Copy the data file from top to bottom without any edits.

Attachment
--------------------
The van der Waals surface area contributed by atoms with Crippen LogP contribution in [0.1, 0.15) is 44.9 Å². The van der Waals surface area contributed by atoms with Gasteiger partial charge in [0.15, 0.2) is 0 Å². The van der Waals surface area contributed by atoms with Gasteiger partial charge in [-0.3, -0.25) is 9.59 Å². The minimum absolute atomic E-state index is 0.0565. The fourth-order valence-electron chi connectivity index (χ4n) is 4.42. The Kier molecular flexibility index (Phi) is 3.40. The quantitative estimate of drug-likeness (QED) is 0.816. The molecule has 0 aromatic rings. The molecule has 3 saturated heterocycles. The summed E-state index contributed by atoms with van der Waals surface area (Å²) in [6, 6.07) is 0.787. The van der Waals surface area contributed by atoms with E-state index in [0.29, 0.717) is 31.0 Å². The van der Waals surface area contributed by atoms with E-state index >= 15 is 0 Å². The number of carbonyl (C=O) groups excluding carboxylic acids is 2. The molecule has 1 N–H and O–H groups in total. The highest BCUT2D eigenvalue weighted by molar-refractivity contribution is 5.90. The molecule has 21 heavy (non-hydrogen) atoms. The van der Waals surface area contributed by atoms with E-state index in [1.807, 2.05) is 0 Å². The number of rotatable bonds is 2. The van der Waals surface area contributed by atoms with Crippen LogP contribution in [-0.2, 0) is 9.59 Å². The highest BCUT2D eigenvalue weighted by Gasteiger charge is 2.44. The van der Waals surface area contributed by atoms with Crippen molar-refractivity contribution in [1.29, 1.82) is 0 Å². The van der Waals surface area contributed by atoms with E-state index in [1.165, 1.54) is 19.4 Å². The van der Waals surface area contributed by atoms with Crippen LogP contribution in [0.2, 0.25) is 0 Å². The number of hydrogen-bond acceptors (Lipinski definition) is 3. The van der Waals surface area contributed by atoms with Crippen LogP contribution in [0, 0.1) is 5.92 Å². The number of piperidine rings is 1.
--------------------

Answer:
The van der Waals surface area contributed by atoms with Crippen LogP contribution in [0.1, 0.15) is 44.9 Å². The van der Waals surface area contributed by atoms with Gasteiger partial charge in [0.15, 0.2) is 0 Å². The van der Waals surface area contributed by atoms with Gasteiger partial charge in [-0.3, -0.25) is 9.59 Å². The minimum absolute atomic E-state index is 0.0565. The fourth-order valence-electron chi connectivity index (χ4n) is 4.42. The Kier molecular flexibility index (Phi) is 3.40. The quantitative estimate of drug-likeness (QED) is 0.816. The molecule has 0 aromatic rings. The molecule has 3 saturated heterocycles. The summed E-state index contributed by atoms with van der Waals surface area (Å²) in [6, 6.07) is 0.787. The van der Waals surface area contributed by atoms with E-state index in [0.29, 0.717) is 31.0 Å². The van der Waals surface area contributed by atoms with E-state index >= 15 is 0 Å². The number of carbonyl (C=O) groups excluding carboxylic acids is 2. The molecule has 1 N–H and O–H groups in total. The highest BCUT2D eigenvalue weighted by molar-refractivity contribution is 5.90. The molecule has 21 heavy (non-hydrogen) atoms. The van der Waals surface area contributed by atoms with E-state index in [1.807, 2.05) is 0 Å². The number of rotatable bonds is 2. The van der Waals surface area contributed by atoms with Crippen LogP contribution in [-0.2, 0) is 9.59 Å². The highest BCUT2D eigenvalue weighted by Gasteiger charge is 2.44. The van der Waals surface area contributed by atoms with Crippen molar-refractivity contribution in [1.29, 1.82) is 0 Å². The van der Waals surface area contributed by atoms with E-state index in [1.165, 1.54) is 19.4 Å². The van der Waals surface area contributed by atoms with Crippen LogP contribution in [0.2, 0.25) is 0 Å². The number of hydrogen-bond acceptors (Lipinski definition) is 3. The van der Waals surface area contributed by atoms with Crippen LogP contribution in [0, 0.1) is 5.92 Å². The number of piperidine rings is 1.